The author explains how it was that Sally forwent the opportunity of freedom she could have had by staying in France. Rather, she opted (if that word even applies to a slave who was a young, impressionable, and inexperienced girl, not to mention one who was pregnant) to come back to Virginia with Jefferson, having apparently extracted a promise from him that their children would be freed when they came of age. [The author suggests that because Jefferson was both self-indulgent, ambitious, and anxious to make his mark on America without any mark on his reputation, Sally had a bit of “power” over Jefferson at that point since an affair with a slave would have sullied his image in America.] And note: the only promise she could apparently get was not that their children be freed immediately, but only at the age of 21. Sally herself could not be freed since "interbreeding" between whites and free blacks was illegal but having sex with a “slave” was not, and it seems Jefferson wanted to continue their "arrangement." [As the author observes, as long as white men did not try to elevate slaves and the children they had with them to the “status” of white people or bestow upon them the privileges of whites, they were left alone to do with their “property” as they pleased.] But again, allegedly, Jefferson agreed to treat Sally well.

The book is about more than Sally, however, and the author also goes into great detail about the other Hemings of Monticello, including the children Sally had with Jefferson, three of whom, being only one-eighth black, could apparently pass for white. While Jefferson was meticulous in recording even the smallest detail about most things and most slaves, including most Hemingses, his records are also notable for their omissions. The legacy-conscious Jefferson left out any information about Sally. When he had cause to refer to their children, it was only obliquely with no names, a markedly different practice than he used otherwise. His documentation of the minutiae of his life except as noted above allows us to know a great deal about the rest of this slave family.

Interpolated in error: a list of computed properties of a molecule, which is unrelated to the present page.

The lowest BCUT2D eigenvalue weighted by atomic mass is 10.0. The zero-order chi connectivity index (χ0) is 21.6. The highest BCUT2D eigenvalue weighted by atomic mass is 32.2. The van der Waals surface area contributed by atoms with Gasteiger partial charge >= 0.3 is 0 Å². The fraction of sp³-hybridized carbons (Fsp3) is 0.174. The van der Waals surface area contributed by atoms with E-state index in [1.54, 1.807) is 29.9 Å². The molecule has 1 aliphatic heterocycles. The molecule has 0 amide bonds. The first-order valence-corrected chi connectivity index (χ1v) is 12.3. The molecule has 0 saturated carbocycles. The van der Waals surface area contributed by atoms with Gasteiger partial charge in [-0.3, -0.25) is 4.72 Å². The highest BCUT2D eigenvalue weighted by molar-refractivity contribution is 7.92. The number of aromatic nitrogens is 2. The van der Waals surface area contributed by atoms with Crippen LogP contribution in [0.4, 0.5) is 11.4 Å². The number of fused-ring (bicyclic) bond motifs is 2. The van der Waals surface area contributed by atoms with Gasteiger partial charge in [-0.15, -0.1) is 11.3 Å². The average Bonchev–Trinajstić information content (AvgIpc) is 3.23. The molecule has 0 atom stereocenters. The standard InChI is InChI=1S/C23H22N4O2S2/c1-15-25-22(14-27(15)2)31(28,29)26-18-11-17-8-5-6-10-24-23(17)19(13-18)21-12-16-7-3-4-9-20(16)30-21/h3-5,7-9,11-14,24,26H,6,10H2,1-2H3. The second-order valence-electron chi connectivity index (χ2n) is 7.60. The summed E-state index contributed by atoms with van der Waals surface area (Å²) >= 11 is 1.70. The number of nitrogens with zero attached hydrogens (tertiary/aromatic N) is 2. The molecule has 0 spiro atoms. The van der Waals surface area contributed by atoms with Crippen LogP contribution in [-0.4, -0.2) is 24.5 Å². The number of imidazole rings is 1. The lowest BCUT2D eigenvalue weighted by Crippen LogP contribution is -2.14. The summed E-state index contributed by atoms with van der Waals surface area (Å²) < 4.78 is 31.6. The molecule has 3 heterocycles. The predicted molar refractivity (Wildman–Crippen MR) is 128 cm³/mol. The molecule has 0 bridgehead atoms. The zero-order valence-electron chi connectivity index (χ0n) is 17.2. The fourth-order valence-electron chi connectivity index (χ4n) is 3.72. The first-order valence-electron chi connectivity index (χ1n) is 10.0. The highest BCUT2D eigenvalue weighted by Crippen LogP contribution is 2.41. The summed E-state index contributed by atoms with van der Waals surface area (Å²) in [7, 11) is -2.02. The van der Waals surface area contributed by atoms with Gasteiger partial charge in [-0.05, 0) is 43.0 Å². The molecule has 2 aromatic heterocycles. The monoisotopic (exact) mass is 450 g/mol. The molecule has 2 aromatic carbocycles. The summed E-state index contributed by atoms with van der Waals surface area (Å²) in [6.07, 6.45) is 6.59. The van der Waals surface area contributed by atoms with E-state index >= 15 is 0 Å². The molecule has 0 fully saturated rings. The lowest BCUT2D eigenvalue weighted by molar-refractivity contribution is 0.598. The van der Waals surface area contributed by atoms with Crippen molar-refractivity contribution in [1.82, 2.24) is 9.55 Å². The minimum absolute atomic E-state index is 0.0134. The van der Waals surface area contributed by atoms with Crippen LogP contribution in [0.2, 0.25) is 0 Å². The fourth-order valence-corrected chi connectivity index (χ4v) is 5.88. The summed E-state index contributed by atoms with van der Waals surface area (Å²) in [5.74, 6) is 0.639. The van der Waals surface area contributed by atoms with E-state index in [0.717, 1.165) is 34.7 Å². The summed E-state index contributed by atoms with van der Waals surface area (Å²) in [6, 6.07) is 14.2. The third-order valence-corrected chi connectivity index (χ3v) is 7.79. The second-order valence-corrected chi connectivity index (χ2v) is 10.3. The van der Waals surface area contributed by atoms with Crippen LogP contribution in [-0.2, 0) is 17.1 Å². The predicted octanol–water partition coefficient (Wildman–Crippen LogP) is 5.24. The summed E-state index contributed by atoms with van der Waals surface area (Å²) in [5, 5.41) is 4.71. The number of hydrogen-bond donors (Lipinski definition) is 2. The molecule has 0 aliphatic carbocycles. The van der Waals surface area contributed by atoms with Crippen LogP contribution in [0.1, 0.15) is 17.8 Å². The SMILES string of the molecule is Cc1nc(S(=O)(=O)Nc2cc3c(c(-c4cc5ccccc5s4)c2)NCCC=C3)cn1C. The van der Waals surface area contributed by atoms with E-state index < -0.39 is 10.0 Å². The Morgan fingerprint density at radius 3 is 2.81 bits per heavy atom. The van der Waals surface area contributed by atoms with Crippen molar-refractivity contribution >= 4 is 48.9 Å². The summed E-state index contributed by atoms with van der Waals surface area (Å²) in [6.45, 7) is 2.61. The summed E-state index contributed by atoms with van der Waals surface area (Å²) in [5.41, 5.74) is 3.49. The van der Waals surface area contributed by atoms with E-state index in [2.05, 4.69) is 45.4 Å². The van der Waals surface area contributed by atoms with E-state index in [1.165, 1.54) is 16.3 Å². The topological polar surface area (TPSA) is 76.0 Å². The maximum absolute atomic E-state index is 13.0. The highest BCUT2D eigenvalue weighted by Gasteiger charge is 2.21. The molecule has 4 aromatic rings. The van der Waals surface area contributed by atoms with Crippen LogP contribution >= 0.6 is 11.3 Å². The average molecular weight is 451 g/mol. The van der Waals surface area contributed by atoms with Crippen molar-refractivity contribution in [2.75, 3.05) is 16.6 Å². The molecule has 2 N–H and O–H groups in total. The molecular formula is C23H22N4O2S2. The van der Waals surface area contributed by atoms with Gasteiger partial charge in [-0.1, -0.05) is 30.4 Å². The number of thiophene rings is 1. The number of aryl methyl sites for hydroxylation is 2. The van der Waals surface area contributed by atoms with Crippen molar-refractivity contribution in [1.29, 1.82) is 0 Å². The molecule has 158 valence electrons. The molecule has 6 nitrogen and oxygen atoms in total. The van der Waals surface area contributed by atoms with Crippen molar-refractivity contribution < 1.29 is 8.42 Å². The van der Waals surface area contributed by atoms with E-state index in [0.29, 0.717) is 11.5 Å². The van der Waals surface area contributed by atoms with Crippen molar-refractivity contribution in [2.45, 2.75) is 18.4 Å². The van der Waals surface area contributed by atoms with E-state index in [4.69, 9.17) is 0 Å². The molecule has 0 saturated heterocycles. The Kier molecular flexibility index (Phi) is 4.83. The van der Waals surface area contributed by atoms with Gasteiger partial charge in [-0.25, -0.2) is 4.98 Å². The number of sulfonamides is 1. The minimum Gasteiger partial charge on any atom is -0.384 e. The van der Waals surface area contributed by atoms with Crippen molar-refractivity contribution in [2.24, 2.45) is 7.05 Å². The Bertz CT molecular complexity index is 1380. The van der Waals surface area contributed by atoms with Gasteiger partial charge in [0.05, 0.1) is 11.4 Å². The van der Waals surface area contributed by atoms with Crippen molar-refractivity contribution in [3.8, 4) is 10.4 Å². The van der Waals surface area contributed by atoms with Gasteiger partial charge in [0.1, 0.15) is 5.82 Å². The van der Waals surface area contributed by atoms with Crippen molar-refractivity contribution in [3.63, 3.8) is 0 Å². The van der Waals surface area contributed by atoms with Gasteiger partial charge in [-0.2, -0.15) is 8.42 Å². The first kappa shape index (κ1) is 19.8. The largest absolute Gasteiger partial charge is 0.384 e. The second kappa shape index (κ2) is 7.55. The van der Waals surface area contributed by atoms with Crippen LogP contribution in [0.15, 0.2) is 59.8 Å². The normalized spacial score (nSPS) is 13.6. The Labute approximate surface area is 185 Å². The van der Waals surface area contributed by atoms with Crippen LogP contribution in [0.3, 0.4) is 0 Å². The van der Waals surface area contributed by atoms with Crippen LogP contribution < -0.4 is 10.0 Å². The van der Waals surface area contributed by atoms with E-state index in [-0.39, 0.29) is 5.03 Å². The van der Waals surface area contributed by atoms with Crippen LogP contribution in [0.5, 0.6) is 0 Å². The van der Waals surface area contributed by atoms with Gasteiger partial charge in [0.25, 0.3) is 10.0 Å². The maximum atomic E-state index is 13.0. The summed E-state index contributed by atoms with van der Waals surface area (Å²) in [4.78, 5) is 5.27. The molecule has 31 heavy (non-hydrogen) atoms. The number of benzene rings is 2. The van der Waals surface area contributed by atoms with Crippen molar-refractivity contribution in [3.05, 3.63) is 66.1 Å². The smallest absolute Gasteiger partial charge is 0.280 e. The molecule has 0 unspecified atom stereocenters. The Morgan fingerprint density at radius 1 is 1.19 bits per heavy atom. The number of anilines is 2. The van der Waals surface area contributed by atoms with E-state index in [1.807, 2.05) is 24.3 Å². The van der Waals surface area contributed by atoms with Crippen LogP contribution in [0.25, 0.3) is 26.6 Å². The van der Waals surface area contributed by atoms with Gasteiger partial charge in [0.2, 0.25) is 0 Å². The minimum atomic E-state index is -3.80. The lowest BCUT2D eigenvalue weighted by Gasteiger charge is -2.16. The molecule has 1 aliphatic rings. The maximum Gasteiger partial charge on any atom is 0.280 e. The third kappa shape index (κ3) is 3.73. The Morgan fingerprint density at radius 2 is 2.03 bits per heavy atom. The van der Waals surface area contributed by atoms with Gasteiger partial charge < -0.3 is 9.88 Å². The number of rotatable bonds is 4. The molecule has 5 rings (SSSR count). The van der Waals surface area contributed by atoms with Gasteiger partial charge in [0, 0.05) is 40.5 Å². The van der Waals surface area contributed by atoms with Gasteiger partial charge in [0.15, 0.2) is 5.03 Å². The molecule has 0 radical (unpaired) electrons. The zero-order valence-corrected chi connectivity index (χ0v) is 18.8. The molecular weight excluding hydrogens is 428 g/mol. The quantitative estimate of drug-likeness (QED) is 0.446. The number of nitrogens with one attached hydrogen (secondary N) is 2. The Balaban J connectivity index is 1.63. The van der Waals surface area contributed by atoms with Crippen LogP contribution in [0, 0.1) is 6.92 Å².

There is no way to know whether the alleged affection and loyalty shown by slaves to Jefferson was genuine, but both his presence and his absence had serious consequences for them. As long as he lived, he endeavored to keep the Hemingses together and in a somewhat privileged position (vis-a-vis other slaves) at Monticello. But within six months of his death on July 4, 1826, the contents of Monticello and 130 slaves, including Hemingses, were auctioned off.

The slaves themselves had no control over who was sold, who purchased them, or where they went and for what purposes. Family members were separated to the great heartache of those affected. This included the Hern family. David Hern Sr. performed a multitude of tasks during his 50 years at Monticello. He was a skilled woodworker and wheelwright. His son, David Hern Jr., was a wagoner who made regular solo trips to transport goods between Monticello and Washington during Jefferson’s presidency. Nevertheless, after Jefferson’s death, David Hern and his 34 surviving children and grandchildren were sold. Similarly, Joseph Fossett and his wife Edith served as the blacksmith and head cook at Monticello, respectively. Jefferson freed Joseph Fossett in his will, but Edith and seven of their children were sold.

This fact reminds us of an important point stressed throughout the book by the author. In spite of Jefferson’s relative “laxness” regarding his slaves, they were never totally free in any sense, because they were at all times living in a slave society under a regime of white supremacy. Thus “slavery was more than just the relationship between an individual master and an individual slave. The entire white community was involved in maintaining the institution and the racial rules that grew up around it…. ”

(At the same time, as the author also shows, “The profanity of slavery does not define the entirety of lives of enslaved people.”)